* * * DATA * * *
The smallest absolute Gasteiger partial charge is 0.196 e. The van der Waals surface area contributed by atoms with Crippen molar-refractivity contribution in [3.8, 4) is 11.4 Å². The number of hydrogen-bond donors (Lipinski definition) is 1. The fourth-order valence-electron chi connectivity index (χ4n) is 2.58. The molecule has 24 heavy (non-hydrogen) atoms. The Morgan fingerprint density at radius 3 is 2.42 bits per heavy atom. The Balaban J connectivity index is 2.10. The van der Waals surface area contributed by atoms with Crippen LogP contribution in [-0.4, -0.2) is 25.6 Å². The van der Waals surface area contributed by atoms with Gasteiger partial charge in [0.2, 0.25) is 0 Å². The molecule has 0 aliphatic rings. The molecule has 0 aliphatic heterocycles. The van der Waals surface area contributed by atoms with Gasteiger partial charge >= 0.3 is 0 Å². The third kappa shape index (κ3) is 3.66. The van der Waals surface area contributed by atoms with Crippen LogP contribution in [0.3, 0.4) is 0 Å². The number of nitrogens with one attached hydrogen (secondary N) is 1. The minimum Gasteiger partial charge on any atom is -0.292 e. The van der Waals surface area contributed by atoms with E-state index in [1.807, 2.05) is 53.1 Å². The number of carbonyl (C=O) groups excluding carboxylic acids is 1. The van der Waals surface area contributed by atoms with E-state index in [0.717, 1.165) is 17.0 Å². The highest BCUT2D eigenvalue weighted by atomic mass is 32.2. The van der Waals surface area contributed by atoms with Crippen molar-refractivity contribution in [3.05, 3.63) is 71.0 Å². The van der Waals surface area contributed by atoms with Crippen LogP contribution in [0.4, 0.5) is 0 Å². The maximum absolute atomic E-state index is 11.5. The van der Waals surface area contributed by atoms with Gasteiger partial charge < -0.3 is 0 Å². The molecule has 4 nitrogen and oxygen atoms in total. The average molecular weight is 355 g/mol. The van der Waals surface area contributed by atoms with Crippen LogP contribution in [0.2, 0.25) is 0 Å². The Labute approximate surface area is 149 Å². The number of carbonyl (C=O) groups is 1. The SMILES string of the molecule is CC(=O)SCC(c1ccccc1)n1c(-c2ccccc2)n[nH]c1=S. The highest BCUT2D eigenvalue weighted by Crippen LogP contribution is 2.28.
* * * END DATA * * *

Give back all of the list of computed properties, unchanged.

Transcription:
The smallest absolute Gasteiger partial charge is 0.196 e. The van der Waals surface area contributed by atoms with Crippen molar-refractivity contribution in [3.8, 4) is 11.4 Å². The number of hydrogen-bond donors (Lipinski definition) is 1. The fourth-order valence-electron chi connectivity index (χ4n) is 2.58. The molecule has 24 heavy (non-hydrogen) atoms. The Morgan fingerprint density at radius 3 is 2.42 bits per heavy atom. The Balaban J connectivity index is 2.10. The van der Waals surface area contributed by atoms with Crippen LogP contribution in [-0.4, -0.2) is 25.6 Å². The van der Waals surface area contributed by atoms with Gasteiger partial charge in [0.2, 0.25) is 0 Å². The molecule has 0 aliphatic rings. The molecule has 0 aliphatic heterocycles. The van der Waals surface area contributed by atoms with Gasteiger partial charge >= 0.3 is 0 Å². The third kappa shape index (κ3) is 3.66. The van der Waals surface area contributed by atoms with Crippen LogP contribution in [0.3, 0.4) is 0 Å². The number of nitrogens with one attached hydrogen (secondary N) is 1. The minimum Gasteiger partial charge on any atom is -0.292 e. The van der Waals surface area contributed by atoms with E-state index in [1.807, 2.05) is 53.1 Å². The number of carbonyl (C=O) groups excluding carboxylic acids is 1. The van der Waals surface area contributed by atoms with E-state index in [0.717, 1.165) is 17.0 Å². The highest BCUT2D eigenvalue weighted by atomic mass is 32.2. The van der Waals surface area contributed by atoms with Crippen molar-refractivity contribution in [3.05, 3.63) is 71.0 Å². The van der Waals surface area contributed by atoms with Crippen LogP contribution in [0.4, 0.5) is 0 Å². The maximum absolute atomic E-state index is 11.5. The van der Waals surface area contributed by atoms with Gasteiger partial charge < -0.3 is 0 Å². The molecule has 4 nitrogen and oxygen atoms in total. The average molecular weight is 355 g/mol. The van der Waals surface area contributed by atoms with Crippen LogP contribution in [0.2, 0.25) is 0 Å². The Labute approximate surface area is 149 Å². The number of carbonyl (C=O) groups is 1. The SMILES string of the molecule is CC(=O)SCC(c1ccccc1)n1c(-c2ccccc2)n[nH]c1=S. The highest BCUT2D eigenvalue weighted by Crippen LogP contribution is 2.28.